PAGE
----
The Conversation: COVID Update from Hawaii Island

Sep 9, 2020

Hawaii County update from Harry Kim; Prisoner unrest at Hilo jail; State's failure to communicate during the pandemic; The Long View with Neal Milner: Connecting with the dead because of COVID; An interview with mother of the ulu movement

Hawaii County update from Mayor Harry Kim

This morning it was a very somber Hawaii County Mayor Harry Kim, who shared that another person from the Yukio Okutsu State Veterans Home in Hilo has died.  He also shared the latest on COVID-19 on Hawaii Island.  We spoke to him from the Emergency Operations Center.

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Prisoner unrest at Hilo jail

Inmates in one wing of the Waianuenue housing unit of the Hilo jail set a fire and barricaded doors Tuesday in the fourth outbreak of prisoner unrest at a Hawaii correctional facility in less than a month. Civil Beat Politics & Opinion Editor Chad Blair tells us more about the continuing unrest at Hawaii's prisons and jails. Click here to read reporter Kevin Dayton's story at

State's failure to communicate during the pandemic

What's so important about communications during COVID-19 and what do we know about the people that were missed? Experts say one of the state's biggest mistakes was its inability to effectively communicate with the public. HPR's Ashley Mizuo tells us about the challenges faced by the state Department of Health and what it will take to rebuild the public's trust. Listen to more of the Failure to Communicate series: Part 1, Part 2, Part 3.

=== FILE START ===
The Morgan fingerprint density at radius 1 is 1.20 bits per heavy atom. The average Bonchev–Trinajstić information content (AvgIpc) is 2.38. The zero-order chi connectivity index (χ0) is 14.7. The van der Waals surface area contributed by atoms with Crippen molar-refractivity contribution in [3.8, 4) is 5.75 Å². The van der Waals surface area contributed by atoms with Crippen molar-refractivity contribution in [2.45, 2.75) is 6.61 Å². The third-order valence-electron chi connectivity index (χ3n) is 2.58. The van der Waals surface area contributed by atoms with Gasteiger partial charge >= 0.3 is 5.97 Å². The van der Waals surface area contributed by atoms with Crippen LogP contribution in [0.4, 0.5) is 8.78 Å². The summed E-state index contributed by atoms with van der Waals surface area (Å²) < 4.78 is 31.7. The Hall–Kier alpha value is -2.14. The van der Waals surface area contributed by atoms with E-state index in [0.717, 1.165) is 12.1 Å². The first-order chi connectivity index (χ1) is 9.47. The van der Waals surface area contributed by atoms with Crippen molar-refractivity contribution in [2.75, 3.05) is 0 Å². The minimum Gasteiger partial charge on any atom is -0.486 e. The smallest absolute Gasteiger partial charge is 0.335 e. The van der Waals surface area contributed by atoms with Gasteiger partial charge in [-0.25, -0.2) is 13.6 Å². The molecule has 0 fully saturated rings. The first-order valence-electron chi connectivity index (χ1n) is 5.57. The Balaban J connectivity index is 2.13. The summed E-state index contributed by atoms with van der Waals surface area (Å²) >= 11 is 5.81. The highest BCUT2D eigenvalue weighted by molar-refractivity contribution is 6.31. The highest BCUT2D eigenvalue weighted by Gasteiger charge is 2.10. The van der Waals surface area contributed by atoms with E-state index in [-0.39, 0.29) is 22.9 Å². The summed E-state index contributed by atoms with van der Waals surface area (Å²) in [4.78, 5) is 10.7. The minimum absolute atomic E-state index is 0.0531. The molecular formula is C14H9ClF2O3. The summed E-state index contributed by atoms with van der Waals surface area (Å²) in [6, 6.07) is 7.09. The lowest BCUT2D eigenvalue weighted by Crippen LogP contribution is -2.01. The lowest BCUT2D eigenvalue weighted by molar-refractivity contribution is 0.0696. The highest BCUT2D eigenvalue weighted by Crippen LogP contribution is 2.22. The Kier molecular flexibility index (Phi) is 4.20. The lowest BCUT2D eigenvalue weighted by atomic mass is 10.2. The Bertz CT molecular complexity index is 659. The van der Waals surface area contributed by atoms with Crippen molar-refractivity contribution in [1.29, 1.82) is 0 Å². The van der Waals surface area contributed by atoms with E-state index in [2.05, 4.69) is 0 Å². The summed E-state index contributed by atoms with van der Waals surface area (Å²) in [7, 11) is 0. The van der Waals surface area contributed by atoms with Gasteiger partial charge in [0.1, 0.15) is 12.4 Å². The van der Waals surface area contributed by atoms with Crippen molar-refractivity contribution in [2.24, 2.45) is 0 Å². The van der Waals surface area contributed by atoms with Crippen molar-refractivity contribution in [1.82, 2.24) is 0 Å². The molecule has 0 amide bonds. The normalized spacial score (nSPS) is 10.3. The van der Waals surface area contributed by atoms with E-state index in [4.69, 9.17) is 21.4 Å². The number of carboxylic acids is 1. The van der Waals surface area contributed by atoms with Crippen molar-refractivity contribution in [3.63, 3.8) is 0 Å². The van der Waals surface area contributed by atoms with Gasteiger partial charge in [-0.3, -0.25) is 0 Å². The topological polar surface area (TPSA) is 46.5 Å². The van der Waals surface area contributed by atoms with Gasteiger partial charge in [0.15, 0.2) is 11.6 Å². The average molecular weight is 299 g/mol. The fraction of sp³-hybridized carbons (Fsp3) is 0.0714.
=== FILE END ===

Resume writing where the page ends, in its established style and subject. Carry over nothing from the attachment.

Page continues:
The Long View with Neal Milner: Connecting with the dead because of COVID

As COVID deaths rise, there's been more interest in spiritualists and connecting with loved ones who have passed away. HPR Contributing Editor Neal Milner tells us how COVID has changed our rituals and finding closure with loved ones. Click here to read the article, "How the Spirit Mediums of New York Are Dealing with Mass Death."

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An interview with the "Mother of the Ulu Movement"

This week we are celebrating ulu. We introduced you to a baker yesterday who is discovering what's possible for a fruit that just keeps giving. Today, you get to meet who many consider the mother of the breadfruit movement. For Diane Ragone, her passion for ulu started as a college research paper. She divides her time between Kauai and Maui, where she works as director of the Breadfruit Institute at the National Tropical Botanical Garden, where numerous varieties of ulu grow.